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  • Writer's pictureShannon Makujina

Midnight Musings

“You are so strong.”


I probably hear those words every day. I smile and laugh, or if you are on social media, I’ll respond with a heart emoji. “Thank you so much!”


So exuberant. So full of life. Inspirational.


For my fellow survivors: do you ever get sick of being strong? I know I do.


Right now, I’m thoroughly sick of it—staring into the dark, clutching an old teddy bear, and crying.


I’m ok. Promise. I’m really ok. Most of the time, I’m very happy. But sometimes, in the dark, I have nagging doubts, things I miss. Longings. Fears.


I don’t have a home. I’m only in the United States for a month more and then I’m off to a foreign country for who knows how long, and when I come back…I don’t know where I’ll stay. I don’t know where I’ll come home to. I don’t have a home.


I wish I had a home.

But not an empty home.

I want a family.


I want to find love and security with someone and have children and laughter to fill up a house that won’t hold us all in.


But I feel so traumatized, I wonder if I’ll ever trust anyone enough for that. I wonder if I could ever really belong to anyone as their family.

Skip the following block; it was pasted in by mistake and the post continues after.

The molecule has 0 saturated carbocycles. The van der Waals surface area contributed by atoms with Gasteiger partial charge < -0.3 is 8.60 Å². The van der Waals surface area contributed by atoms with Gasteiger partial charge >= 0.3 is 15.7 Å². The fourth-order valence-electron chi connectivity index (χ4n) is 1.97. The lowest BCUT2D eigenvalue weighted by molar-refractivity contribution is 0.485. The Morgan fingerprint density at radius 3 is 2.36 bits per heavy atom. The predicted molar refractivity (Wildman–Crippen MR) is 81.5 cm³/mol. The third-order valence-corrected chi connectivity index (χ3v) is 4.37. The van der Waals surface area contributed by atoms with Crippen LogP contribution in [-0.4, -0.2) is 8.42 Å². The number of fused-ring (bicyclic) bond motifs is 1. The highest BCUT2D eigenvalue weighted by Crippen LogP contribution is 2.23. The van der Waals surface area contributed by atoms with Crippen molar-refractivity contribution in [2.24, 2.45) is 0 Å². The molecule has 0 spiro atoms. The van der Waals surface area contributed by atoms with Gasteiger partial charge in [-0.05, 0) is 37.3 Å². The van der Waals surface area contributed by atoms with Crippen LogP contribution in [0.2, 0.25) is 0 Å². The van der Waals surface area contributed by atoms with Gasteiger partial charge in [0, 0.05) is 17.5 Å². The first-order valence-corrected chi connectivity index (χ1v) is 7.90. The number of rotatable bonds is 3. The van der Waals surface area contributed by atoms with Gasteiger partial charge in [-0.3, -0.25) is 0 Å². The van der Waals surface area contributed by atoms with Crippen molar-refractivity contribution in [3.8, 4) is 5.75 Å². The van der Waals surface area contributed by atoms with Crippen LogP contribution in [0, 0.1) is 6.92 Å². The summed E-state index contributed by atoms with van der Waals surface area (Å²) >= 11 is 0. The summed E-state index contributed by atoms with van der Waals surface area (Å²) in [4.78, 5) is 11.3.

I know I’m enough in myself, that I’m an entire, complete person. But I still want a family so bad.


I get tired of being loving to everyone else. Sometimes I just want to sit and cry and have someone love on me.


All my fears say that is impossible.

I yell at my fears. I scream at them. I tell them they are lying.


But they still scare me.

 

 

Tomorrow I will be brave again—high hearted and courageous—and I will smile. Cheerful and daring, telling everyone about my upcoming “adventure”, laughing with my friends, arguing with my haters, and praying for all of them.


But there is something inside of me that wants to find my inner child and give her a big hug. I want to give my younger self a childhood—a real childhood—one free from fear of suicide and homelessness. I want to give my 15-year-old-self crushes and prom dresses and sleepovers, not frantic business plans for how to be self-supporting the moment she turns 18.


And I want to hug the real Shannon, the one who didn’t have a childhood, and tell her how proud I am of her for leaving when she did. “I still can’t believe you did it!” I want to tell her, grabbing her hand and dancing. “You survived! You got out!”


I am brave. It is who I am. But it’s who I have to keep on being now. And I’m up to it.


Sometimes, I just wish I could take a little vacation.




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